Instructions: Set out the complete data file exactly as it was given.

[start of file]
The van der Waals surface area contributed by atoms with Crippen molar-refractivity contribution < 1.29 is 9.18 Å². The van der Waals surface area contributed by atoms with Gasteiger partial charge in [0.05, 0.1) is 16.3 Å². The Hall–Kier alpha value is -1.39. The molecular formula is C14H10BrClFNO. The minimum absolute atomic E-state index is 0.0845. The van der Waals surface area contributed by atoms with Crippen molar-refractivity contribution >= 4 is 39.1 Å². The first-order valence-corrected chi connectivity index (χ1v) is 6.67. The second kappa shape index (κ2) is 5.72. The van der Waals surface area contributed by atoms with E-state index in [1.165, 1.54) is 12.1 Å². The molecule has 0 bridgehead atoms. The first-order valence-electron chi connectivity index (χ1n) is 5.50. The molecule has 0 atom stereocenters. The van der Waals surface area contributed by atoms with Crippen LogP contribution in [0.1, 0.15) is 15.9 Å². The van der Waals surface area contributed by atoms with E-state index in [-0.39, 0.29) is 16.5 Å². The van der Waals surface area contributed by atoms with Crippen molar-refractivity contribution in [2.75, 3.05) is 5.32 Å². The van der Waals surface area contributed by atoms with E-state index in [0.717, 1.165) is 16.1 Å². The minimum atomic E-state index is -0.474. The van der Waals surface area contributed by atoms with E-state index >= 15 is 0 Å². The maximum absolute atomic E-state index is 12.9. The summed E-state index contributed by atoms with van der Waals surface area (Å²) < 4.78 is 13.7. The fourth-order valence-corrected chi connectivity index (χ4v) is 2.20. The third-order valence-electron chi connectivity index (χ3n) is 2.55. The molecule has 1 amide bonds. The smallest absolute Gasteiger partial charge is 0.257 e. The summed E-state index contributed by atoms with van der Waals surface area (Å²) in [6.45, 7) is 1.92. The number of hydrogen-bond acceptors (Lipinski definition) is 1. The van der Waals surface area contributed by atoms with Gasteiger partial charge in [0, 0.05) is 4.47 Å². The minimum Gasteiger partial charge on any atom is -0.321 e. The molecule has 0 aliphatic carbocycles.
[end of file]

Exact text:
The van der Waals surface area contributed by atoms with Crippen molar-refractivity contribution < 1.29 is 9.18 Å². The van der Waals surface area contributed by atoms with Gasteiger partial charge in [0.05, 0.1) is 16.3 Å². The Hall–Kier alpha value is -1.39. The molecular formula is C14H10BrClFNO. The minimum absolute atomic E-state index is 0.0845. The van der Waals surface area contributed by atoms with Crippen molar-refractivity contribution >= 4 is 39.1 Å². The first-order valence-corrected chi connectivity index (χ1v) is 6.67. The second kappa shape index (κ2) is 5.72. The van der Waals surface area contributed by atoms with E-state index in [1.165, 1.54) is 12.1 Å². The molecule has 0 bridgehead atoms. The first-order valence-electron chi connectivity index (χ1n) is 5.50. The molecule has 0 atom stereocenters. The van der Waals surface area contributed by atoms with Crippen LogP contribution in [0.1, 0.15) is 15.9 Å². The van der Waals surface area contributed by atoms with E-state index in [-0.39, 0.29) is 16.5 Å². The van der Waals surface area contributed by atoms with Crippen molar-refractivity contribution in [2.75, 3.05) is 5.32 Å². The van der Waals surface area contributed by atoms with E-state index in [0.717, 1.165) is 16.1 Å². The minimum atomic E-state index is -0.474. The van der Waals surface area contributed by atoms with E-state index >= 15 is 0 Å². The maximum absolute atomic E-state index is 12.9. The summed E-state index contributed by atoms with van der Waals surface area (Å²) < 4.78 is 13.7. The fourth-order valence-corrected chi connectivity index (χ4v) is 2.20. The third-order valence-electron chi connectivity index (χ3n) is 2.55. The molecule has 1 amide bonds. The smallest absolute Gasteiger partial charge is 0.257 e. The summed E-state index contributed by atoms with van der Waals surface area (Å²) in [6.45, 7) is 1.92. The number of hydrogen-bond acceptors (Lipinski definition) is 1. The van der Waals surface area contributed by atoms with Gasteiger partial charge in [0, 0.05) is 4.47 Å². The minimum Gasteiger partial charge on any atom is -0.321 e. The molecule has 0 aliphatic carbocycles.